Saturday, November 21, 2009

Isle Royale National Park | Day Eight

Rock Harbor to Copper Harbor

A female moose with 2 young notices me

Visitors on Isle Royale can't simply wander into the Rock Harbor Dining Room willy nilly with unscheduled hunger. This is how civilized society breaks down. Meals are served during specific time intervals; therefore, it was necessary on day 8 to wake up early to meet the 7am-9am breakfast schedule. We are big fans of breakfast, and being early risers, this was not too difficult to accomplish. Still, I felt bad for those who woke at a more reasonable hour with dreams of eggs and hash browns still fresh in their minds, only to find they had missed this narrow opportunity.
Rock Harbor Lodge and Guest House viewed from the water
Still dark outside, we arrived promptly at 6:55 am and loitered outside the restaurant entrance like a couple of 15-year-olds waiting for Twilight tickets. It was very quiet and we appeared to be the only people awake in Rock Harbor, aside from those we could hear inside preparing to open.

While enjoying a breakfast of coffee and pancakes (no real maple syrup despite the fact that Isle Royale is technically in the U.P. and almost in Canada), we discussed how to spend our last day on the island. The 2:45 pm ferry was several hours away, giving us plenty of time to explore trails, coves, and small islands in the Rock Harbor area. We felt good, but pathetic as this sounds, we still felt like Annie Wilkes had taken a sledge hammer to our ankles. There were a handful of day hikes I would have loved to have taken, and paddling around all of the inlets sounded great, but we were both content just relaxing for a while. We put the ½ day canoe voucher on hold and decided to spend the morning hanging around the visitor center and dock.
Leaving Isle Royale

Rock Harbor could prove an enjoyable place to spend 2 or 3 days if backpacking isn't appealing. A handful of very interesting day hikes start there and range anywhere from a few miles to 10 miles roundtrip. Rock Harbor Lodge also operates a boat service that allows visitors to see a few other parts of the island without having to hike long distances. Smaller islands can be explored up close via canoe or kayak. I could easily see myself going back and spending more time there.

By 10:30 I was feeling a bit restless and decided to go for a walk. There were murmurings of a cow moose in the area, so I decided to take a walk along Tobin Harbor Trail to see if I could find one. Craig was still in energy saver mode, so he elected to stay behind and keep an eye on the supply of dill pickle potato chips in the camp store. I struck out on the trail and headed toward the sea plane dock. A few hikers were waiting there for a flight off the island, including the woman we had met solo hiking the Greenstone. Within a few minutes, the sound of a small plane could be heard. It appeared over the trees and I watched it land in Tobin Harbor. While the group got ready to board, I got back on the trail and resumed my search.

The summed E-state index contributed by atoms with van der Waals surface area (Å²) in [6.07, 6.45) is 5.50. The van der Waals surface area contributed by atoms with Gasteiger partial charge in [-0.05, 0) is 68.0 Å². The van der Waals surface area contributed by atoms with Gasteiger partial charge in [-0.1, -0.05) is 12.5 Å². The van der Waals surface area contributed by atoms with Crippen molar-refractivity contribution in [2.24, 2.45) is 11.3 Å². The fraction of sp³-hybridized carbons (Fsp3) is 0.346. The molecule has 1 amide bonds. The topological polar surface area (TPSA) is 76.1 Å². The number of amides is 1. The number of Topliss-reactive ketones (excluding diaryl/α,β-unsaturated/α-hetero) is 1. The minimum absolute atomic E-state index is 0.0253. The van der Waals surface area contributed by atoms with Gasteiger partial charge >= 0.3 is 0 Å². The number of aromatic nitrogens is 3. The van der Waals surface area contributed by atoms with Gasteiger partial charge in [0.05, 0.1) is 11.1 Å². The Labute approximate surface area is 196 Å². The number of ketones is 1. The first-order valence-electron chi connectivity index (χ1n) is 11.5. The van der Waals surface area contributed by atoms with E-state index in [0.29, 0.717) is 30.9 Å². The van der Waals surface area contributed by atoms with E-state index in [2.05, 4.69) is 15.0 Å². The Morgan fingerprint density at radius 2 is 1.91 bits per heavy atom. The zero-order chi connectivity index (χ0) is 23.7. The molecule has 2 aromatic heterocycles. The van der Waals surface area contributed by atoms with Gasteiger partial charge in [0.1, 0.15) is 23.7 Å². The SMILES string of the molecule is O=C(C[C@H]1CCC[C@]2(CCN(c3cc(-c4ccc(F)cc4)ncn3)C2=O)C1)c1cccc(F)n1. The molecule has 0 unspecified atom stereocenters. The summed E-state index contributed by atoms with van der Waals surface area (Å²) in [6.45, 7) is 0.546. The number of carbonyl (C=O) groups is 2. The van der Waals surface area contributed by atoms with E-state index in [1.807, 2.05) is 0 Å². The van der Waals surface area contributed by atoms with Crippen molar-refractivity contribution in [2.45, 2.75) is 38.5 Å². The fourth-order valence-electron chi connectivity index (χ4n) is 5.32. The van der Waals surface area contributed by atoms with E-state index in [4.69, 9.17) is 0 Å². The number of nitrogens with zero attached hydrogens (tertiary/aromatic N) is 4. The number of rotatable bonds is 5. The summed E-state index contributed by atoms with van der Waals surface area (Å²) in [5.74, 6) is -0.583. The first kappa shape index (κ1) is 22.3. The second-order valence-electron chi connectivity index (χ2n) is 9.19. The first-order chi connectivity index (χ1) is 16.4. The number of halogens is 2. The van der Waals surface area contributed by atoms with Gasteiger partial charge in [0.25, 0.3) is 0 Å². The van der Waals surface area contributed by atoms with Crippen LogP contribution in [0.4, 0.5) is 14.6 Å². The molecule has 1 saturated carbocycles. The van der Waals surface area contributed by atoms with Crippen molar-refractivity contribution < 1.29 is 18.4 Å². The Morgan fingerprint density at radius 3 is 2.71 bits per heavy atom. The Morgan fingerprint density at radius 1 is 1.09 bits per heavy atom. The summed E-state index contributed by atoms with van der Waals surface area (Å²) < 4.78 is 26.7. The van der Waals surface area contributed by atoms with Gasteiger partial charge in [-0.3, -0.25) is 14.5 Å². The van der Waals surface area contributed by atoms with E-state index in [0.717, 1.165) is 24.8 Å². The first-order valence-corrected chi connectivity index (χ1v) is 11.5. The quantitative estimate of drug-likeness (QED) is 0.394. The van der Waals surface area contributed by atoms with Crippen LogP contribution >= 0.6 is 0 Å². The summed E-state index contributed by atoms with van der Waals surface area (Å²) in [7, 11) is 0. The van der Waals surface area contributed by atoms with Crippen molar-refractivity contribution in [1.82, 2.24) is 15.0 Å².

I joined up with a few other hikers who were also killing time before the afternoon ferry. Within just a few minutes, we spotted a big female moose in the trees just off the trail. She seemed ok with our presence, provided we didn't get too close. After about 5 minutes of hushed excitement and jockeying for position to take photos, everyone else left. I decided to stay and keep watch from a distance. There was a clearing ahead on the other side of the trail, and I had a feeling she was heading that way. If I stayed far enough away and didn't bother her, maybe I would be able to get a good clear view for a photo.

My plan paid off as she emerged from the trees with two previously hidden calves the size of ponies. The three of them slowly lumbered across the trail and into the clearing. Eventually, I followed and stood on the trail watching them as they walked toward the woods on the far side of the clearing to browse the foliage. At that moment, Craig appeared with a couple of hikers he had met at the dock. We all watched the moose family for a few minutes, before they disappeared into the woods. Later we would hear a theory that this particular female is staying close to the Rock Harbor area, the idea being that it is easier to protect her calves in an area where wolves are hesitant to enter due to human activity. She has her work cut out for her for the upcoming winter.
Something grabs the attention of this moose family

We returned to the dock and learned that the hikers Craig had met belonged to a Northeast Ohio Backpacking Club. One of them had taken a couple of outstanding photos of a huge bull moose a few days before. He was ahead of his group and came around a corner to find the enormous animal staring at him. Although I was green with envy, I probably would have had a seizure from excitement at the sight of those antlers.

We spent the last few hours browsing the books in the visitor center and talking with our new acquaintances while waiting for the ferry. About an hour before boarding, I made the decision to take some motion sickness pills. I didn't think I'd have trouble with sea sickness, but this proved untrue on the initial ferry ride to the island the week before. Despite calm waters, about halfway there I started to feel queasy from the constant gentle rocking of the ship. I frequently had to step outside onto the deck in the cold fresh air to avoid getting sick.
A park ranger waits to greet a new batch of visitors